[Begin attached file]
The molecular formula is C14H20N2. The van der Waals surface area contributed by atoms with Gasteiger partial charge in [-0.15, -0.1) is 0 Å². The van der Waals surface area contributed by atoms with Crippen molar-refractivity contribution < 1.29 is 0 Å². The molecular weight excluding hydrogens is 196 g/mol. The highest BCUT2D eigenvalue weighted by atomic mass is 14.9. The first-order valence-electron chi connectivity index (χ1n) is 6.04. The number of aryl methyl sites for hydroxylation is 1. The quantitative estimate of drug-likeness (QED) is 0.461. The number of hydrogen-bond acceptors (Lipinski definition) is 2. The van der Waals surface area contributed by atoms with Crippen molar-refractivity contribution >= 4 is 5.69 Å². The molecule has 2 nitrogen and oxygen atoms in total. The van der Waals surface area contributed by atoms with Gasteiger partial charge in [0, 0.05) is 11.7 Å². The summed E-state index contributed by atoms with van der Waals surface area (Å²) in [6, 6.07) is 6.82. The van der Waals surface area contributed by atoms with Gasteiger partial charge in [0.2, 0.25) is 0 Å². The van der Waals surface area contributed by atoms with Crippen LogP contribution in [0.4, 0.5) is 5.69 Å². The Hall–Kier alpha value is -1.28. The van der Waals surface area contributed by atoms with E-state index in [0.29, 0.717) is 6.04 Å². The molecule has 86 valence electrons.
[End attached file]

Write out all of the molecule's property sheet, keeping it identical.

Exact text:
The molecular formula is C14H20N2. The van der Waals surface area contributed by atoms with Gasteiger partial charge in [-0.15, -0.1) is 0 Å². The van der Waals surface area contributed by atoms with Crippen molar-refractivity contribution < 1.29 is 0 Å². The molecular weight excluding hydrogens is 196 g/mol. The highest BCUT2D eigenvalue weighted by atomic mass is 14.9. The first-order valence-electron chi connectivity index (χ1n) is 6.04. The number of aryl methyl sites for hydroxylation is 1. The quantitative estimate of drug-likeness (QED) is 0.461. The number of hydrogen-bond acceptors (Lipinski definition) is 2. The van der Waals surface area contributed by atoms with Crippen molar-refractivity contribution >= 4 is 5.69 Å². The molecule has 2 nitrogen and oxygen atoms in total. The van der Waals surface area contributed by atoms with Gasteiger partial charge in [0, 0.05) is 11.7 Å². The summed E-state index contributed by atoms with van der Waals surface area (Å²) in [6, 6.07) is 6.82. The van der Waals surface area contributed by atoms with Gasteiger partial charge in [0.2, 0.25) is 0 Å². The van der Waals surface area contributed by atoms with Crippen LogP contribution in [0.4, 0.5) is 5.69 Å². The Hall–Kier alpha value is -1.28. The van der Waals surface area contributed by atoms with E-state index in [0.29, 0.717) is 6.04 Å². The molecule has 86 valence electrons.